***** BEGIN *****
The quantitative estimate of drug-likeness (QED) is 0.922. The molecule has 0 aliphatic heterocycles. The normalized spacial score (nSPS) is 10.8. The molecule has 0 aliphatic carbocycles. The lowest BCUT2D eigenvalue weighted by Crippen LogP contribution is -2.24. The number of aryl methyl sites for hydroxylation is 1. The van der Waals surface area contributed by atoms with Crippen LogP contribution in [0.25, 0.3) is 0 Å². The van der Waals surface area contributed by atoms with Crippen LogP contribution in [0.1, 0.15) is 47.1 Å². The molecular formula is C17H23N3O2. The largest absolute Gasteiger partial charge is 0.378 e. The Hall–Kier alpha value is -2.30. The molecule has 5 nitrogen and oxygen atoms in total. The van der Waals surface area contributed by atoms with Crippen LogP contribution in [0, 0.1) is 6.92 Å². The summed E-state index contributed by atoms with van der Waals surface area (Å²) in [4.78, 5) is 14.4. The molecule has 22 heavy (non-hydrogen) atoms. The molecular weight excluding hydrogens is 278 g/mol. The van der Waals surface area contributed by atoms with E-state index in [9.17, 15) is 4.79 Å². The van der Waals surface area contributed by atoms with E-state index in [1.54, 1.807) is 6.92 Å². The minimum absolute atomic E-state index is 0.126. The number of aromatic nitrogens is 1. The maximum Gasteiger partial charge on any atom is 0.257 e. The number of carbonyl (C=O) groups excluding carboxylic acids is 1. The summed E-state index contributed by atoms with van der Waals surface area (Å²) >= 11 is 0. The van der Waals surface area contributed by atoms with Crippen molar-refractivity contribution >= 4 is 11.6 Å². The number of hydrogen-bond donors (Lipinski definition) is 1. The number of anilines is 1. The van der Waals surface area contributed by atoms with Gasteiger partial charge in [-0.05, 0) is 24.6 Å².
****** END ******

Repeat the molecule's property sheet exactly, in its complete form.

The quantitative estimate of drug-likeness (QED) is 0.922. The molecule has 0 aliphatic heterocycles. The normalized spacial score (nSPS) is 10.8. The molecule has 0 aliphatic carbocycles. The lowest BCUT2D eigenvalue weighted by Crippen LogP contribution is -2.24. The number of aryl methyl sites for hydroxylation is 1. The van der Waals surface area contributed by atoms with Crippen LogP contribution in [0.25, 0.3) is 0 Å². The van der Waals surface area contributed by atoms with Crippen LogP contribution in [0.1, 0.15) is 47.1 Å². The molecular formula is C17H23N3O2. The largest absolute Gasteiger partial charge is 0.378 e. The Hall–Kier alpha value is -2.30. The molecule has 5 nitrogen and oxygen atoms in total. The van der Waals surface area contributed by atoms with Crippen LogP contribution in [0, 0.1) is 6.92 Å². The summed E-state index contributed by atoms with van der Waals surface area (Å²) in [4.78, 5) is 14.4. The molecule has 22 heavy (non-hydrogen) atoms. The molecular weight excluding hydrogens is 278 g/mol. The van der Waals surface area contributed by atoms with E-state index in [9.17, 15) is 4.79 Å². The van der Waals surface area contributed by atoms with E-state index in [1.54, 1.807) is 6.92 Å². The minimum absolute atomic E-state index is 0.126. The number of aromatic nitrogens is 1. The maximum Gasteiger partial charge on any atom is 0.257 e. The number of carbonyl (C=O) groups excluding carboxylic acids is 1. The summed E-state index contributed by atoms with van der Waals surface area (Å²) >= 11 is 0. The van der Waals surface area contributed by atoms with Crippen molar-refractivity contribution >= 4 is 11.6 Å². The number of hydrogen-bond donors (Lipinski definition) is 1. The number of anilines is 1. The van der Waals surface area contributed by atoms with Gasteiger partial charge in [-0.05, 0) is 24.6 Å².